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T-Rex: Back to the Cretaceous (1998)

A youth who finds a dinosaur egg accidentally breaks it. Soon after, she begins to have surreal visions of dinosaurs, including the Tyrannosaurus Rex.



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Cast overview:
Dr. Donald Hayden
Elizabeth Sample
Charlene Sashuk ...
Jesse Hayden
The Guard (as Dan Libman)
Charles Knight
Barnum Brown
Joshua Silberg ...
Young Boy #1
Alex Hudson ...
Young Boy #2
Dig Assistant #2


Ally Hayden is a teenager who shares her father's interest in dinosaurs and archaeology. When he brings a mysterious fossil back from a dig, she is convinced it's the egg of a Tyrannosaurus Rex. After accidentally knocking the egg to the floor, Ally begins to experience visions, as if she was being transported back in time to the Cretaceous period. There, she encounters several different dinosaurs, including her favorite, the mighty T-Rex. Written by Matthew D. Wilson

Plot Summary | Add Synopsis


There are only two ways to see dinosaurs this real. And you missed the other one by 65 million years.


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Official Sites:



Release Date:

23 October 1998 (USA)  »

Also Known As:

T-Rex - Giganten der Urzeit 3D  »


Box Office

Opening Weekend USA:

$119,855, 25 October 1998, Limited Release

Gross USA:

$53,346,750, 14 December 2014
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Company Credits

Production Co:

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Technical Specs


Sound Mix:


Aspect Ratio:

1.44 : 1
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Did You Know?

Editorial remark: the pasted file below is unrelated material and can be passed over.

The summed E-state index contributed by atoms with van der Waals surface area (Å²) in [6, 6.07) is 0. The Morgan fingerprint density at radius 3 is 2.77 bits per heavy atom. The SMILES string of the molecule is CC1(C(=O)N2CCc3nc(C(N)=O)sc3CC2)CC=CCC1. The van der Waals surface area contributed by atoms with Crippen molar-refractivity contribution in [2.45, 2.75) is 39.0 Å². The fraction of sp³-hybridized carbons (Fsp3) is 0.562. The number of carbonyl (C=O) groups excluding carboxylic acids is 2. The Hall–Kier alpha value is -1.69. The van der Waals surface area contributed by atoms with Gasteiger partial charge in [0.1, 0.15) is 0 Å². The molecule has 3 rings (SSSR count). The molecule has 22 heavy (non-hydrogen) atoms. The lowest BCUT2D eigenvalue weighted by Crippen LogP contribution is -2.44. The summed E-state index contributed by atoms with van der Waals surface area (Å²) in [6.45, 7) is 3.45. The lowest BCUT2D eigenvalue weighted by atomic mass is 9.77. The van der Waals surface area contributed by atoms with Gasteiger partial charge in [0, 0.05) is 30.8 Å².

The first film in the IMAX 3D format to ever be released in Ireland. Its "limited certificate" of PG (Parental Guidance) was issued in December 1999. See more »


A Kiss and a Squeeze
Written by Dennis Spiegel and William Ross
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User Reviews

A 3-D landscape of acne
6 August 2004 | by See all my reviews

I should have saved my money and bought some sandwiches for tomorrow. Or, maybe given it to a homeless person on the street... they are by far the more entertaining subject.

This movie is a complete disgrace to 3-D IMAX. The technology still has some kinks to work out... it's not always 100 percent efficient in it's polarization of the images (you get image bleeding) and they seriously need to rethink the 3-D dissolve shot (talk about vertigo). But I've seen a 3-D movie that literally got me to the point of tears (Galapagos 3-D) and I am a sucker now for the rest of the crap that has been made in the format... hoping to recapture that feeling I got from Galapagos.

I've read a bunch of comments here and I feel consoled that I am not the only one who thinks it was complete crap. Much has already been said about the movie, so I won't comment on the movie directly...

What I haven't heard mention is the 3-D splendor of an ever-shifting landscape of pimples to be seen on the what, 20 total minutes of facial close-ups of the main teenage actress. I mean, if you are going to project the face of a teenager 6 stories tall AND in 3-D glory, AND for long, lingering shots... you might want to consider hiring somebody without an acne problem??? I know, you might be saying that I am being unfair... maybe I am. I actually think the girl has real potential and charisma, so if she reads this, sorry for commenting about it. It's just a serious distraction. It is true though that I was getting a kick at identifying which scenes they shot on the same day by comparing acne configurations. One scene there would be a huge pimple on the lower right side, and then the next it would disappear (with pimples elsewhere) only to re-emerge several scenes later in the exact spot it was before.

Obviously the budget on the film wasn't big enough to allow even for good acne medication for the main actress let alone a bunch of scenes of dinosaurs.

should be called, "3-D Pimple: Back to the age before clearasil"

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